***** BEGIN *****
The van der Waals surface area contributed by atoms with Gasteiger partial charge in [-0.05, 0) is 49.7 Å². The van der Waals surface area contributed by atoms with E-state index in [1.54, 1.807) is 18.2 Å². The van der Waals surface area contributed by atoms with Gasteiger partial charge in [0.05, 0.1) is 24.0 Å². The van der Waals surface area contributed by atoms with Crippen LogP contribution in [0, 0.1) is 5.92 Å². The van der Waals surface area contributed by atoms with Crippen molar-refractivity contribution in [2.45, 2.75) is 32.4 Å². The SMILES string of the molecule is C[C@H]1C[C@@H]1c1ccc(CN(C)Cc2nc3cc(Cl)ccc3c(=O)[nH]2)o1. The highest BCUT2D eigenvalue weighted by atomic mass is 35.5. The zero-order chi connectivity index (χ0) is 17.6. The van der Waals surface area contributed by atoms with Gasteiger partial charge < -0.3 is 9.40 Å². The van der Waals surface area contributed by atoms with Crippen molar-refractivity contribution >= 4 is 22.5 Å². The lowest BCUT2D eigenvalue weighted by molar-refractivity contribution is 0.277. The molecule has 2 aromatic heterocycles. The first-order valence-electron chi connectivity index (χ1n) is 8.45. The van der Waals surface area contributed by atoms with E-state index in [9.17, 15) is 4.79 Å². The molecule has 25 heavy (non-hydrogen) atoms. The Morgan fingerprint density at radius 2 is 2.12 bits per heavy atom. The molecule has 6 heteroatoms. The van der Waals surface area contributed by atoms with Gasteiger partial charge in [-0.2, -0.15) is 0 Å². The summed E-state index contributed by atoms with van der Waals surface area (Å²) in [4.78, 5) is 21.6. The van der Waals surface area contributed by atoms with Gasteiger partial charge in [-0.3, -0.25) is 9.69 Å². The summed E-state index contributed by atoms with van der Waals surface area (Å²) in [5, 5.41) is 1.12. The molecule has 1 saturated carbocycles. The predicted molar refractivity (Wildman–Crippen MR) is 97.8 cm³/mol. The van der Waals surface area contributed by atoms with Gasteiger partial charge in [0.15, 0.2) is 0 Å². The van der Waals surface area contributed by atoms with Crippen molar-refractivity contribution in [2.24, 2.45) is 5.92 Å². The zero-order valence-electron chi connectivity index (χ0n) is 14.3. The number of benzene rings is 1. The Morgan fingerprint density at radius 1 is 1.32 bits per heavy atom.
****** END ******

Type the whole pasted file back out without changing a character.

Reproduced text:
The van der Waals surface area contributed by atoms with Gasteiger partial charge in [-0.05, 0) is 49.7 Å². The van der Waals surface area contributed by atoms with E-state index in [1.54, 1.807) is 18.2 Å². The van der Waals surface area contributed by atoms with Gasteiger partial charge in [0.05, 0.1) is 24.0 Å². The van der Waals surface area contributed by atoms with Crippen LogP contribution in [0, 0.1) is 5.92 Å². The van der Waals surface area contributed by atoms with Crippen molar-refractivity contribution in [2.45, 2.75) is 32.4 Å². The SMILES string of the molecule is C[C@H]1C[C@@H]1c1ccc(CN(C)Cc2nc3cc(Cl)ccc3c(=O)[nH]2)o1. The highest BCUT2D eigenvalue weighted by atomic mass is 35.5. The zero-order chi connectivity index (χ0) is 17.6. The van der Waals surface area contributed by atoms with Gasteiger partial charge < -0.3 is 9.40 Å². The van der Waals surface area contributed by atoms with Crippen molar-refractivity contribution >= 4 is 22.5 Å². The lowest BCUT2D eigenvalue weighted by molar-refractivity contribution is 0.277. The molecule has 2 aromatic heterocycles. The first-order valence-electron chi connectivity index (χ1n) is 8.45. The van der Waals surface area contributed by atoms with E-state index in [9.17, 15) is 4.79 Å². The molecule has 25 heavy (non-hydrogen) atoms. The Morgan fingerprint density at radius 2 is 2.12 bits per heavy atom. The molecule has 6 heteroatoms. The van der Waals surface area contributed by atoms with Gasteiger partial charge in [-0.2, -0.15) is 0 Å². The summed E-state index contributed by atoms with van der Waals surface area (Å²) in [4.78, 5) is 21.6. The van der Waals surface area contributed by atoms with Gasteiger partial charge in [-0.3, -0.25) is 9.69 Å². The summed E-state index contributed by atoms with van der Waals surface area (Å²) in [5, 5.41) is 1.12. The molecule has 1 saturated carbocycles. The predicted molar refractivity (Wildman–Crippen MR) is 97.8 cm³/mol. The van der Waals surface area contributed by atoms with Gasteiger partial charge in [0.15, 0.2) is 0 Å². The van der Waals surface area contributed by atoms with Crippen molar-refractivity contribution in [2.24, 2.45) is 5.92 Å². The zero-order valence-electron chi connectivity index (χ0n) is 14.3. The number of benzene rings is 1. The Morgan fingerprint density at radius 1 is 1.32 bits per heavy atom.